on faculty since 2002
Fax: 708. 239.3987
Ph.D., Regent University, Upland, Virginia Beach, Virginia, 2003
M.A., Pensacola Christian College, Pensacola, Florida, 1996
B.A., Pensacola Christian College, Upland, Virginia Beach, Virginia, 1994
A lot of people think it’s important to know what you’re talking about. Dr. Craig Mattson is convinced that happens when you know what talk itself is about. For 14 years, the long-distance radio broadcaster and on-air personality has enlivened readings, meditations, and a variety of music programs carried by 50-plus stations for Rejoice Broadcast Network, based in Pensacola, Florida.
Since joining Trinity’s faculty in the communication arts department in 2002, the professor of communication arts has infused his classes in fundamentals of human communication, public speaking, communication theory, rhetorical criticism, and persuasive speaking with the excitement of performance art. His repertoire includes two original one-man shows based on the lives of Martin Luther and Oswald Chambers, as well as interpretive performances working with excerpts from authors ranging from Shakespeare to Twain; Auden to Richard Wilbur.
Mattson’s educational trajectory led him from the broadcast world into the classroom. He earned a bachelor of arts in speech communications and a master of arts in interpretive speech while teaching as a graduate assistant and part-time instructor. After more than a decade of radio work, Mattson pursued doctoral studies and gradually moved toward deeper involvement with teaching and learning. In 2003, he earned a Ph.D. in communication from Regent University.
“I was initially drawn to Trinity because of the conviviality of the faculty. I appreciate the way that Trinity navigates the tensions between historic Reformed commitments and contemporary questions. [The College] tries to avoid being either doctrinaire or doctrinally vague, [and offers a] blend of historic Reformed confession with contemporary evangelical commitments,” said Mattson.
Mattson’s philosophy of teaching explores the link between the historical and the contemporary; he believes that “good teaching connects contemporary experience with longstanding conversations in classical, biblical, and other historic texts.” He identifies his greatest satisfaction in the classroom as the moment “when dialogue with students enables both them and me to discover something about our shared discipline.”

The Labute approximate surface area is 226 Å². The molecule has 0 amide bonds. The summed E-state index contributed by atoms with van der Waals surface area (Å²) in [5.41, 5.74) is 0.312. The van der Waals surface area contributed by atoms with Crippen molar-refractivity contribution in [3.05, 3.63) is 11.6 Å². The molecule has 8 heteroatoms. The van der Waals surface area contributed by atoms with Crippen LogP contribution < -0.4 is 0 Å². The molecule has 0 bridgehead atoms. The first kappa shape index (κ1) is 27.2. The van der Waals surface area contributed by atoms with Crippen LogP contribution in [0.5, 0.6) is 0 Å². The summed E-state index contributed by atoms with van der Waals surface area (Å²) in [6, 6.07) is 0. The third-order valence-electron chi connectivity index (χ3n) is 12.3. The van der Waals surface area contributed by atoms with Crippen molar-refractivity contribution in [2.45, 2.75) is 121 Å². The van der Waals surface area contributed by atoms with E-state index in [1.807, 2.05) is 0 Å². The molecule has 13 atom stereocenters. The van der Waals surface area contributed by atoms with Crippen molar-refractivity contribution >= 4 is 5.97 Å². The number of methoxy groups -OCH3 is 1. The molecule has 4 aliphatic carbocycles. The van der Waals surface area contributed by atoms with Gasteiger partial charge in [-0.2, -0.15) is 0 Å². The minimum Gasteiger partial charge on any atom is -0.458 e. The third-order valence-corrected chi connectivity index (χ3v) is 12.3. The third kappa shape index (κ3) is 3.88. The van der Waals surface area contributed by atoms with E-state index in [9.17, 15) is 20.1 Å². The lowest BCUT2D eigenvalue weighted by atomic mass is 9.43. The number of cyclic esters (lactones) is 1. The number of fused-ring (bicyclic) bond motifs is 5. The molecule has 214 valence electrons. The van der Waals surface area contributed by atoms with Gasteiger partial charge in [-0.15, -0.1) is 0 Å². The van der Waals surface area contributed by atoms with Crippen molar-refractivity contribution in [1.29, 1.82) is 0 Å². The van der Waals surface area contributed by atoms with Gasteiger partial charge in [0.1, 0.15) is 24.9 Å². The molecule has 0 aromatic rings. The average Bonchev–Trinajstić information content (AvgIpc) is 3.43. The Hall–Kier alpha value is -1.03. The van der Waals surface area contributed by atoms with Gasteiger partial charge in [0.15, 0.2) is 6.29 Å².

A native of Adrian, Michigan, Mattson finds time for running and enjoys reading, particularly the novels of Walker Percy. He now calls Midlothian home, where he resides with his wife, Rhoda, a Trinity faculty member, and their four children: Emma, Annalee, Alexandra, and Winston. The Mattson family worships at Trinity Presbyterian Church in Hinsdale, Illinois.
“Buying Stuff, Saving Lives: A Critical Account of Product (RED)’s Economics of Attention.” Southern Communication Journal. 77.3 May, 2012
“Eros at the World’s End: Apocalyptic Attention in the Love Stories of Graham Greene and P.D. James.” Renascence LXIV.3 Spring, 2012.
“Impossible to Say: Walker Percy’s Moviegoing Epideictic in Crisis Conditions.” Communication Ethics and Crisis Communication. Fairleigh Dickinson University Press. 2012.
“Response to James Olthuis.” After Worldview. Eds. J. Matthew Bonzo and Michael Stevens. Dordt College Press, 2009.
“Never at Home in Glome: A Rhetorical Account of C. S. Lewis’s Last Novel.” Journal of Communication & Religion. Vol. 31 (April, 2008): 82-105.
“Peter Wimsey & Precious Ramotswe: Castaway Detectives and Companionate Marriage.” Christianity and Literature. Fall 2007.
“Brave New Performance Space: Castaway Pedagogy in the Age of Caliban.” Christian Scholar’s Review. XXXV:4, Summer 2006.
“Politics and Petunias: Wayne Booth Reconsidered.” Books and Culture. January/February 2006.
Three articles for Encyclopedia of Communication and Religion. Routledge, 2007.
“How Faith Happens: A Winsome Memoir of Doubt and Perplexity and Blessed Assurance.” Review of Patty Kirk’s Confessions of an Amateur Believer in Books and Culture’s “Book of the Week” on Christianity.com. www.christianitytoday.com/global/printer.html?/books/features/bookwk/070129.html
“Thinking Aloud in Public: Michael Polanyi as Public Intellectual.” Review Essay. Christian Scholar’s Review. XXXVI:1, Fall 2006: 77-86.
“Professor or Poulterer? Cultivating Religious Higher Education in the Postmodern Turn.” Christian Scholar’s Review. XXXIII:3, Spring 2004: 333-334.
“Telling Beauty and Tacit Truth: A Polanyian Schema for the Rhetorical Criticism of Visual Imagery.” Journal of Communication & Religion. XXVII:1, March 2004.
“Wisdom and Eloquence in the Tacit Dimension: Polanyi and Vico on Knowing and Making.” Tradition and Discovery. XXXI:2, 2004/2005.